Mild COVID-19

    The virus affects mainly your upper respiratory tract, primarily the large airways. Key symptoms are temperature, with or without cough. Patients with mild illness have flu-like symptoms. These may include dry cough and mild fever, but the fever may not reach 37.8°C, and there may sometimes be little or even no cough. Patients might notice a feeling of being a bit more breathlessthan normal on exercise, but they are not out of breath on normal household activity. Most normally healthy people...

    There is no substitute for being assessed by a health professional. This may need to be on the phone or face to face so that your blood pressure can be taken, your oxygen levels measured and your general condition assessed. However, the vast majority of people with mild or asymptomatic infections do not need to seek medical attention and can treat their symptoms at home. There are some circumstances in which you should speak with a clinician about your symptoms. If you are in a vulnerable group, seek advice. This includes all people who are being 'shielded' for their own protection. You should seek medical advice (over the phone) if you develop symptoms of COVID-19 and you: COVID-19 can worsen swiftly. Vulnerable people should not manage their COVID-19 alone by relying on written advice. Written advice cannot check up on you. Government advice is constantly updated. Additional advice for the older and vulnerable is also found here. If you have symptoms that are worsening, seek advic...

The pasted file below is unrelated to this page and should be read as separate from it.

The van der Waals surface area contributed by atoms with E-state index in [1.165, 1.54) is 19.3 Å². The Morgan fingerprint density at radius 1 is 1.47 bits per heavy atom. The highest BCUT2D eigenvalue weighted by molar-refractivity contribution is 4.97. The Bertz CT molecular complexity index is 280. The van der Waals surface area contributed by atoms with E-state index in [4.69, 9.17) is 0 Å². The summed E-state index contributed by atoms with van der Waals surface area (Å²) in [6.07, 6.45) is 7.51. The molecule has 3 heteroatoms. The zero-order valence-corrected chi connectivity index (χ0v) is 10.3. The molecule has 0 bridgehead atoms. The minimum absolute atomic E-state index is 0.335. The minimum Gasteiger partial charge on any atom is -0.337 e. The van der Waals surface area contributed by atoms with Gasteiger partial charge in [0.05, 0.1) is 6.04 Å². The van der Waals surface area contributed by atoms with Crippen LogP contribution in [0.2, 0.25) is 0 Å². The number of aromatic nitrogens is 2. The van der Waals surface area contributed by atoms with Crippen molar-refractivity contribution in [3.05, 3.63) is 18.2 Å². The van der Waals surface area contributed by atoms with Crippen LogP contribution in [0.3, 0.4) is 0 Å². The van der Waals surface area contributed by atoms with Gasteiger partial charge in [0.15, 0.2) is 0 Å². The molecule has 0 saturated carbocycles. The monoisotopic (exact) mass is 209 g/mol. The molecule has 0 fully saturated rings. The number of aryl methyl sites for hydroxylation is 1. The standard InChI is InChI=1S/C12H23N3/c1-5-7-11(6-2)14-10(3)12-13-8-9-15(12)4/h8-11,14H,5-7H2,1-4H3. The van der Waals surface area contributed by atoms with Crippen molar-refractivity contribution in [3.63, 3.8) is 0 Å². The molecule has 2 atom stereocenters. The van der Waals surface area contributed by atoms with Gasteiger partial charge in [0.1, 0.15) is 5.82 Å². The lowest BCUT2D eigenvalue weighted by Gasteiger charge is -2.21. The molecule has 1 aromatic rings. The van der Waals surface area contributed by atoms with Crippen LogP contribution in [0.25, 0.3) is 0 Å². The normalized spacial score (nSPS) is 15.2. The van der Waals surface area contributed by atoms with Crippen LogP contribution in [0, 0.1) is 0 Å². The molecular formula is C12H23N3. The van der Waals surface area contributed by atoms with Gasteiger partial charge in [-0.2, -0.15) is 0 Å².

5. Asymptomatic COVID-19: Five things to know | Coronavirus ...

    www.aljazeera.com › news › 2020/6/12

    Jun 12, 2020 · Asymptomatic means a person has been infected by the virus, but does not feel sick or develop any symptoms. This is different from pre-symptomatic, which means a person does not show the symptoms...

    • Saba Aziz
  6. Jun 09, 2020 · Asymptomatic spread is the transmission of the virus by people who do not have symptoms and will never get symptoms from their infection. But those infected carriers could still get others very...

  7. Can people who are asymptomatic spread coronavirus? What we ...

    www.cnet.com › health › can-you-spread-coronavirus

    Aug 21, 2020 · People can contract the novel coronavirus and be truly asymptomatic -- meaning the virus infects them and runs its course without ever producing symptoms. Then there are people who are...

    • Amanda Capritto
  8. 5 Crucial Things You Need to Know About Asymptomatic Spread ...

    www.sciencealert.com › can-people-spread-the

    Jun 24, 2020 · What does it mean to be asymptomatic? SARS-CoV-2 – the virus that causes COVID-19 – can produce a range of clinical manifestations. Some people who are infected never develop any symptoms at all. These patients are considered true asymptomatic cases.

  9. Apr 07, 2020 · If you are truly asymptomatic that means you are infected with a virus, but you never exhibit symptoms of disease. In the case of the coronavirus, those common symptoms would be dry cough, fever ...

  10. Apr 17, 2020 · If you are asymptomatic, you are carrying a disease but have no symptoms. According to new research, around half of all coronavirus patients show no symptoms at all but are still infectious....

    • Dan Keane